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Nuns Hail Conviction Of Rancher In U.S. Nun Killing

Dorothy Stang

First Posted: 07/04/10 06:12 AM ET Updated: 05/25/11 05:20 PM ET

By Chris Herlinger
Religion News Service

NEW YORK (RNS/ENI) The order of nuns that once included Sister Dorothy Stang, a U.S.-born land rights' activist, hailed the conviction of a Brazilian rancher in plotting Stang's 2005 murder in Brazil.

The May 1 conviction of Regivaldo Galvao, in the Brazilian city of Belem, closes a chapter in a case that had drawn international attention over the issue of land rights in the Amazon rainforest.

Stang, a member of the Sisters of Notre Dame de Namur, was killed in 2005. She had been campaigning to preserve rain forest land sought by wealthy ranchers, specifically a plot that had been given by government decree to a group of poor Brazilian farmers. Stang had worked in Brazil for 40 years.

"The Sisters of Notre Dame de Namur testify to the action of justice in the trial and sentence of Regivaldo Pereira Galvao," the religious order's U.S.-based office in Massachusetts said in a Monday (May 3) statement. "The international congregation is in solidarity with and support of all who helped to bring this day of justice to Brazil."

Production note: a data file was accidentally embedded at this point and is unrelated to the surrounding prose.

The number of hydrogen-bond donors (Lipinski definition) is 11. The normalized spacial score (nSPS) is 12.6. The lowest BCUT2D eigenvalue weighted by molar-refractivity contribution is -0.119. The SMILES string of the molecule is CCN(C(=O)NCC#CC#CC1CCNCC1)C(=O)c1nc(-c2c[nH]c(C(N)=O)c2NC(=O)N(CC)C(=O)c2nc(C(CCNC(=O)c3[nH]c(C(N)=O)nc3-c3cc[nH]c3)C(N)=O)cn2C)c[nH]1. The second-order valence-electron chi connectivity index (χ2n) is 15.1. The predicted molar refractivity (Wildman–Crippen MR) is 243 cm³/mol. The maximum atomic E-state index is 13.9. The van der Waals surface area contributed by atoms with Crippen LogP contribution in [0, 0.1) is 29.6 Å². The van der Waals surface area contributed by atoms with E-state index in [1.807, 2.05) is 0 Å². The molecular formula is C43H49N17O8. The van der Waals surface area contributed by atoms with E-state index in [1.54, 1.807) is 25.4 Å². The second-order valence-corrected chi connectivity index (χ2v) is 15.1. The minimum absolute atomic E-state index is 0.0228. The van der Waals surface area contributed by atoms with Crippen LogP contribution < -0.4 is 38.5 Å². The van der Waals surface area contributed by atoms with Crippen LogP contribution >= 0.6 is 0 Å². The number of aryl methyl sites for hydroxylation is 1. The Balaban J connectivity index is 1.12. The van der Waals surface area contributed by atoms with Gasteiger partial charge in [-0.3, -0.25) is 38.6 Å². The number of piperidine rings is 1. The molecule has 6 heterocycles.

Galvao was the fifth person convicted in the case. He was sentenced to 30 years in prison for plotting with another rancher who was also convicted recently of paying a hired assassin about $28,000 for Stang's murder. The other rancher, Vitalmiro Moura, was sentenced on April 13. Three other men, including the gunman, Rayfran das Neves Sales, were previously convicted and sentenced.

Stang was shot repeatedly in February 2005 while working in the town of Anapu in Para, often described as a lawless, frontier state where deforestation has become common. In 2008, Stang was honored posthumously with the United Nations' Prize for Human Rights.

Her religious order said: "For the first time in the history of Para, all those indicted for assassination in a land conflict were brought to trial and convicted for criminal activity in the Transamazon region."

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